We all know that the magic of the movies is something best experienced together, and boy did 2016 deliver us some heart-on-the-sleeve, joyous family treats. In chronological order, we run down the greatest all-ages movie experiences of the year, ones that made us laugh, cry and, in some cases, get seriously nostalgic.
How on Earth do Disney do it? After 8 decades in the game, astonishingly they're still able to find ways to surprise us, and the year kicked off in fine style with this visually dazzling animal fable, about a young police bunny who arrives in the eponymous city only to uncover a sinister conspiracy. Resplendent in the wonder we expect from these animation geniuses, it also tucks in a sly and powerful message of acceptance and solidarity, sensibly masked under the usual veneer of wonderful characters and wide-eyed emotion.
The Jungle Book
When Iron Man director Jon Favreau announced he was taking on the classic 1967 animation, the world went into uproar (not surprisingly). Well in April of this year, we were all forced to eat our words and gasp in awe at the resplendently beautiful on-screen world he'd created, all fashioned from luscious and seamless CGI that never skips a beat. Staying true to both the songs and light touch of the Disney original and the darker undercurrents of Rudyard Kipling's source, it's an enchanting adventure that pulls off what many thought impossible: both honouring the original whilst emerging as a new family classic in its own right.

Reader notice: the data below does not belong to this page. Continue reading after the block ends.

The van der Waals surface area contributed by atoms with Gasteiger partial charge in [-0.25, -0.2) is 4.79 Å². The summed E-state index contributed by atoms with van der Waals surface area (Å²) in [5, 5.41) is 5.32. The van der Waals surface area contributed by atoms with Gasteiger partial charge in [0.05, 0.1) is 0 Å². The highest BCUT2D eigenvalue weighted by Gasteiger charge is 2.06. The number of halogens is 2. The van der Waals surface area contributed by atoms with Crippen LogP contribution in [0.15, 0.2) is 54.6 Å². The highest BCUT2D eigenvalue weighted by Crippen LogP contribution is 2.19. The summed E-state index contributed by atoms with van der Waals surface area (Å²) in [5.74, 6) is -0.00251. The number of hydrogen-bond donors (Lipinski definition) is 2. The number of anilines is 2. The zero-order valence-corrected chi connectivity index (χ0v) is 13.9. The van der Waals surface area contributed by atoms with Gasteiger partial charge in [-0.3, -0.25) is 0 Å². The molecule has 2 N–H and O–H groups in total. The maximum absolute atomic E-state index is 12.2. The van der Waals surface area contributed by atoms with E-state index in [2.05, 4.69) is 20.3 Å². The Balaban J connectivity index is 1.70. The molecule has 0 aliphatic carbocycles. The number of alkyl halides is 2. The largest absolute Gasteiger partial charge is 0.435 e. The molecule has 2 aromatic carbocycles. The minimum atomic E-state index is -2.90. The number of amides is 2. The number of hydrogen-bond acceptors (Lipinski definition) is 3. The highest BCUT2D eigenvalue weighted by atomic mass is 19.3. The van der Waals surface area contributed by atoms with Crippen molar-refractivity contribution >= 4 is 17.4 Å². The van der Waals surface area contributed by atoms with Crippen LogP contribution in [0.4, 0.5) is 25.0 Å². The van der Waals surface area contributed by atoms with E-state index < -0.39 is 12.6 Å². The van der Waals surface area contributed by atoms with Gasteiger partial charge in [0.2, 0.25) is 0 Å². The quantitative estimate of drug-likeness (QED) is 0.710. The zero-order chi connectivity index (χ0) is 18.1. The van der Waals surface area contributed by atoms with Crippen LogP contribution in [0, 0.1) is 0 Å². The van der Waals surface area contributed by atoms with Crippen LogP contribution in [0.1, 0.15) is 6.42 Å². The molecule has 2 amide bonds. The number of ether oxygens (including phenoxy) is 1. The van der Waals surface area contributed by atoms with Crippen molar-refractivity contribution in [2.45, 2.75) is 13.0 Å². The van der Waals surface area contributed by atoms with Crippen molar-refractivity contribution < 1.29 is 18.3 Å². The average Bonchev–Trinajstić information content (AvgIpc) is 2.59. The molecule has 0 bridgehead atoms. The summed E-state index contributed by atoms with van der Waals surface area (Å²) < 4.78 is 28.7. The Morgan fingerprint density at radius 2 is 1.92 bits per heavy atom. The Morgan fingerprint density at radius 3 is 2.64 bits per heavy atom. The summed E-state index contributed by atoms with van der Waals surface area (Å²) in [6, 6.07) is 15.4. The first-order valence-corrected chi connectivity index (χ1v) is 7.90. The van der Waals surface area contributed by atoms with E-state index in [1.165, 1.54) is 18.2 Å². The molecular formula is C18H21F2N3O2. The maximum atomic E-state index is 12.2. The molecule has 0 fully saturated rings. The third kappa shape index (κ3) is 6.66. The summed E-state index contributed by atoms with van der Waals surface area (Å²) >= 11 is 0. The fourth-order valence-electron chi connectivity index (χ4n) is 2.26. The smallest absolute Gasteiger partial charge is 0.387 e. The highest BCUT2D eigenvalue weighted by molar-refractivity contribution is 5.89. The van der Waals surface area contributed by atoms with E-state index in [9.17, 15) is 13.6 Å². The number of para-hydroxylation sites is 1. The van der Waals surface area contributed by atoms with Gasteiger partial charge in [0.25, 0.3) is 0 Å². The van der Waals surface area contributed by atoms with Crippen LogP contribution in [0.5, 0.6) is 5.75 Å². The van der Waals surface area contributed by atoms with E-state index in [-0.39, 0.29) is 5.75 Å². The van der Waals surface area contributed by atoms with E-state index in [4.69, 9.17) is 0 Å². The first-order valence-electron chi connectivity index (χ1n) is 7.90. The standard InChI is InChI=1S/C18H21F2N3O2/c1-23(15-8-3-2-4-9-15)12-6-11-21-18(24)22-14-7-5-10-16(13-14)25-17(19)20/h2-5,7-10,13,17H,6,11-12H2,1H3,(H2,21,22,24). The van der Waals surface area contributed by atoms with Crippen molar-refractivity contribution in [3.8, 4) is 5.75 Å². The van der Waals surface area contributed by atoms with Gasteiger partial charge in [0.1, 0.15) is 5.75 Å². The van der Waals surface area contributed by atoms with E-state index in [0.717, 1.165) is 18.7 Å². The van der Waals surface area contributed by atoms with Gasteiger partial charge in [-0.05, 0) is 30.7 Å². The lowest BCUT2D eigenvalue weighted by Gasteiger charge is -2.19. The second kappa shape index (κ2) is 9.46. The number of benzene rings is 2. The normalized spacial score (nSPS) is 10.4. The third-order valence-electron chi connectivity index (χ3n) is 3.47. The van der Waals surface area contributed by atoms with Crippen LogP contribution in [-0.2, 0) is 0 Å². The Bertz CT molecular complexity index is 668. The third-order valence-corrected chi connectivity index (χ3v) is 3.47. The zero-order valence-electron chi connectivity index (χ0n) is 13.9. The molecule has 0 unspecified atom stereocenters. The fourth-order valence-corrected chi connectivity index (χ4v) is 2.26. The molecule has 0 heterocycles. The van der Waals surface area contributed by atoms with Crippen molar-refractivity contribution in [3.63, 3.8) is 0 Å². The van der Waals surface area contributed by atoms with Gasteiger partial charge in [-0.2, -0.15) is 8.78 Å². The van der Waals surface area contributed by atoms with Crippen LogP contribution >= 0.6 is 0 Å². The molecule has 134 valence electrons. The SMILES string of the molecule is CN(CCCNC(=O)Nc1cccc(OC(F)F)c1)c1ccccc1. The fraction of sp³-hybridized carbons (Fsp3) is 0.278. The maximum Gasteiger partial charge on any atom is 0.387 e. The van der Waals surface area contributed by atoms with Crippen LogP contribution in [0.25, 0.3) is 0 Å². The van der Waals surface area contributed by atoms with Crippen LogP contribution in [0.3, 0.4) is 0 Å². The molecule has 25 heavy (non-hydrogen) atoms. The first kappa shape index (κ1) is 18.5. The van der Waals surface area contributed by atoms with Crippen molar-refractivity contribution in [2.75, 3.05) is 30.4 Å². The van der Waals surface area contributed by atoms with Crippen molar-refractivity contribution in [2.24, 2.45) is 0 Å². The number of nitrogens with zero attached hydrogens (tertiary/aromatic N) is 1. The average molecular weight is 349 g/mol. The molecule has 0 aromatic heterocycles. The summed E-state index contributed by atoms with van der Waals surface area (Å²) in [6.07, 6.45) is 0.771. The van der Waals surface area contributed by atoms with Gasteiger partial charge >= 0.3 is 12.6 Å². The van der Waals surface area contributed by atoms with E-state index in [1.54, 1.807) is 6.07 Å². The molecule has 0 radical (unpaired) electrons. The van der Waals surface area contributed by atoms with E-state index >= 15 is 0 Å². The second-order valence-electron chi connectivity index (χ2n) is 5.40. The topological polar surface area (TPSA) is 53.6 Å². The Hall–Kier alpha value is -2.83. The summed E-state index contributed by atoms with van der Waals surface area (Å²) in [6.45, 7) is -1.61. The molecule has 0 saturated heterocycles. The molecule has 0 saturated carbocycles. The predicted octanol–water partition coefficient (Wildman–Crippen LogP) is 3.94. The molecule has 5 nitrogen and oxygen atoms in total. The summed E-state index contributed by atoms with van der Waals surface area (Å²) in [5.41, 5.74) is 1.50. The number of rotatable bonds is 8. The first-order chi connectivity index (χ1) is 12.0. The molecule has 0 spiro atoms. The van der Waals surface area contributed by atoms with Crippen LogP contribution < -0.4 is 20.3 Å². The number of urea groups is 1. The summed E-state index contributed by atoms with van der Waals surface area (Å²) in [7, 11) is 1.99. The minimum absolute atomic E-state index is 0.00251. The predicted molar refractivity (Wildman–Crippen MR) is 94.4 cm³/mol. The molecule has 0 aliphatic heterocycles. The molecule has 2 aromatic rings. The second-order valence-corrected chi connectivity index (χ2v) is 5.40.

When Marnie Was There
Of course, Hollywood didn't have a stranglehold on family entertainment this year. Two years after its Japanese release, we finally got to see the new movie from legendary animators Studio Ghibli, responsible for such classics like Spirited Away. It turned out one of their most beautiful and heartrending creations, the story of a young girl who forms a relationship with another, more mysterious child living in a seemingly abandoned mansion. As the story progresses it becomes unashamedly emotional, introducing its young audience to the sort of mature themes that many other studios wouldn't dare approach.